Building a safer and sustainable food system to prepare for a post-pandemic world

The food and beverage industry has made significant headway on several of its longstanding challenges over the years. Working alongside the public sector, the industry has improved food security in several nations, and is also making good progress in reducing the environmental footprint of key production methods. However, the sudden and rapid onset of the COVID-19 pandemic has forced the industry to reconsider its approaches as the pandemic surfaced new challenges and amplified imbalances in the food system, as Matt Kovac, executive director at Food Industry Asia, writes more.

Over the past months, national governments have implemented a range of precautionary measures to curb the spread of the COVID-19 pandemic. While the measures had been necessary to mitigate the consequences of the pandemic, they have also led to disruptions across the entire food supply chain.

Nationwide lockdowns and intensified border restrictions, for instance, have hindered food production due to limitations placed on the movement of raw materials and labour. With workers staying home and demand for fresh produce dropping dramatically due to the closure of food and beverage establishments, farmers had been left with no choice but to dispose perishable supplies. This has also left millions of seasonal workers without their livelihoods, further aggravating food insecurity among the most vulnerable.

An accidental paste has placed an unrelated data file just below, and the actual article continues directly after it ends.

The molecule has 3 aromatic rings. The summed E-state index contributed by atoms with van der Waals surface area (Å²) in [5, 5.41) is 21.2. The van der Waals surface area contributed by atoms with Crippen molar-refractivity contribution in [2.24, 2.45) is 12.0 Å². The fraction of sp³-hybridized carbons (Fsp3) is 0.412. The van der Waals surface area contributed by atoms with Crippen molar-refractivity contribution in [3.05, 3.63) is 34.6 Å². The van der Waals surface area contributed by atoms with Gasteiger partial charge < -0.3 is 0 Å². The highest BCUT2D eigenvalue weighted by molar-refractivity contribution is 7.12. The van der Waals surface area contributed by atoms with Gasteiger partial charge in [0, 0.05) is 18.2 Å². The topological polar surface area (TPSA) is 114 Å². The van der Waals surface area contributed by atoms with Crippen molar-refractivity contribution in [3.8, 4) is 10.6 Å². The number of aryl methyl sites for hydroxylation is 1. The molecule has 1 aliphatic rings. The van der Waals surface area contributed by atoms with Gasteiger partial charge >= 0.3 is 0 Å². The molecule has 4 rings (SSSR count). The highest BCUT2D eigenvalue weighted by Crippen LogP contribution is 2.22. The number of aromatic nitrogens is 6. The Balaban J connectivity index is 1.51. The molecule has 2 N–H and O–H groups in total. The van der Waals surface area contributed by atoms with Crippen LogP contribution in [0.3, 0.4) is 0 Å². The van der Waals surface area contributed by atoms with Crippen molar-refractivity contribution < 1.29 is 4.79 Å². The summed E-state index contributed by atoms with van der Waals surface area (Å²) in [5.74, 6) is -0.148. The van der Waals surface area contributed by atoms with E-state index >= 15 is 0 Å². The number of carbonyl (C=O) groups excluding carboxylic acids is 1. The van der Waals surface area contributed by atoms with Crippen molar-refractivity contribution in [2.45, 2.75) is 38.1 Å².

In a joint report Food Industry Asia (FIA) developed with PwC, food companies in Southeast Asia had indicated labour shortages and border restrictions as some of the key challenges they have faced since the implementation of precautionary measures.

The situation today had been exacerbated by an increasing demand for food as consumers rushed to stock up on staples in the initial stages of the outbreak. While it has improved in recent weeks, countries are preparing for another round of panic buying in the event of subsequent waves of infections as we are already observing in countries like Australia.

Furthermore, the United Nations projected that the world population will reach 9.7 billion in 2050, requiring a significant increase in the production of affordable, healthy, and nutritious foods. With over 820 million people already experiencing food insecurity, the adequate handling of supply chains in the face of COVID-19 may be the straw that breaks the camel’s back, particularly as food prices are projected to rise.

The full article is published in the latest edition of Food & Beverage Asia Oct/Nov 2020. To read the full article, click here.